Make no mistake, though, Paul Ryan, Jack Kelly and the rest of Republicans, conservatives and the Tea Party wants domestic spending to largely disappear. Unemployment compensation, aid to families with dependent children, Child's health program, aid to public schools, basic research in health (the National Institutes of Health), aid to poor students to go to higher education of any kind, Mediciad ... all on the chopping block. Think about what the country would look like if we ended unemployment compensation; according to Republicans more American would find jobs, and possibly some few would accept huge cuts in pay, taking a job as a McDonalds fry cook after having made cars. But there are only so many McDonalds jobs, let alone good paying jobs that companies seem to have but don't offer to those who are currently unemployed. Further the ones who didn't find a job before their retirement savings (their dreams for the future) run out, who still can't make ends meet or don't have savings, they would end up perhaps on the street. The country would not have the benefit of the spending fueled by unemployment compensation - the foreclosures our neighbors would suffer and the sales at mostly grocery stores.

Which brings me to my final point (I know, finally). Just before throwing Ryan under the bus, Kelly says "The federal government will spend about 31 percent more in the current fiscal year than was spent in 2008. The president's cronies will benefit. Most Americans won't.". What goes into current federal spending? Is some significant fraction money flowing to liberal-owned solar power companies, like Kelly would like you to think? Not so far as I can see. But what is different between 2008 and the current year. Well, the stock market crashed in the fall of 2008, but the real effects of that did not really hit until Obama took office in 2009. Since then, some say "automatic stabilizers" such as unemployment compensation and food stamps are the biggest part of the what (actually smaller) increase in federal spending has occurred. This as unemployment went from 5% in January of 2008 to near ten percent in January of 2010.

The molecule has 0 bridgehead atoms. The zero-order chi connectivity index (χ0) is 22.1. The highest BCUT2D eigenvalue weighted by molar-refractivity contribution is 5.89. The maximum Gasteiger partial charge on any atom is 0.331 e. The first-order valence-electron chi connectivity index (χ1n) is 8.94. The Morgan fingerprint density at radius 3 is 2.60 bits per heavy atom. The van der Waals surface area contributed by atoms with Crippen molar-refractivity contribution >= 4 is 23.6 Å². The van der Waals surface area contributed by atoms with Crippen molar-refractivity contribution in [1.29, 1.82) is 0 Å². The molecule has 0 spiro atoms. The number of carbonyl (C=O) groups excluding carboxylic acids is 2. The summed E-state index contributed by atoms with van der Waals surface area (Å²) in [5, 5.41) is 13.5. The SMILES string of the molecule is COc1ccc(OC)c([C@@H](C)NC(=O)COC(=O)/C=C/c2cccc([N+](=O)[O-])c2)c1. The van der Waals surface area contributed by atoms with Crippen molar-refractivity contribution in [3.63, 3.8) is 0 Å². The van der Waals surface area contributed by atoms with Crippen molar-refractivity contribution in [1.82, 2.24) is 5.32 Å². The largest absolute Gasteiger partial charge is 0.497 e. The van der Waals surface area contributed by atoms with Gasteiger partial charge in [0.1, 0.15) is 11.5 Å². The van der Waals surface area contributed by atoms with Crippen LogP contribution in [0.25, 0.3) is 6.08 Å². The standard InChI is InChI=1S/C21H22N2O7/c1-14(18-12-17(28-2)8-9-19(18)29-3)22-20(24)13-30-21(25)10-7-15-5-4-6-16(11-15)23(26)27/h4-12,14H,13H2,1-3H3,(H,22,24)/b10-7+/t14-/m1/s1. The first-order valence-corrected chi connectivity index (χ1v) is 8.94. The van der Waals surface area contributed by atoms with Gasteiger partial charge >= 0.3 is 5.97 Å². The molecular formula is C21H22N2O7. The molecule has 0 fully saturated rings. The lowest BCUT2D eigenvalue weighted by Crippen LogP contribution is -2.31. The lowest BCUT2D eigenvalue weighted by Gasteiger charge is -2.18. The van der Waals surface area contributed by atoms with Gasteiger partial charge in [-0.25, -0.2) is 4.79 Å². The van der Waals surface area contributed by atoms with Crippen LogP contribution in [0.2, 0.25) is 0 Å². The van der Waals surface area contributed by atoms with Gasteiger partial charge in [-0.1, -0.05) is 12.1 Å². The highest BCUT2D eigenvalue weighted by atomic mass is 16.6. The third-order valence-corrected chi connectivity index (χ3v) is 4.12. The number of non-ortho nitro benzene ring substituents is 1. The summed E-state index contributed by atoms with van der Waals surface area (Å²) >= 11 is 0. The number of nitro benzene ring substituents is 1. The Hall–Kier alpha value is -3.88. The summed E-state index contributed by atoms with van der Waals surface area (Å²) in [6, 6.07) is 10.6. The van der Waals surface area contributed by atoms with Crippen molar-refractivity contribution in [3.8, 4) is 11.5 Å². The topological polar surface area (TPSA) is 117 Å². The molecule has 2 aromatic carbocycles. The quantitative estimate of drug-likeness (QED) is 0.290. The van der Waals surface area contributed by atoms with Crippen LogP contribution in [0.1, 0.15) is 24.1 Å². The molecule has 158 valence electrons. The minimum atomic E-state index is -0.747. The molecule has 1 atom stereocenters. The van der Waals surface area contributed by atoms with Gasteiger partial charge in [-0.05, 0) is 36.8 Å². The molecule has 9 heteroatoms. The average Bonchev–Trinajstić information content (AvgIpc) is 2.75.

Without this spending, those who were unemployed would have had suffered so much more. The rest of us would not have had the benefit of their spending. Essentially the country would have slipped into a full blown depression. Period. And Jack Kelly's blathering can't change that. The 2009 stimulus was too small, the result of Obama trying to accommodate Republican concerns. But without it and the automatic spending on unemployment compensation and other programs for the newly poor, this would be 1932.

(by the way, state and local spending, especially in Republican controlled states, has contracted, threatening our fragile recovery).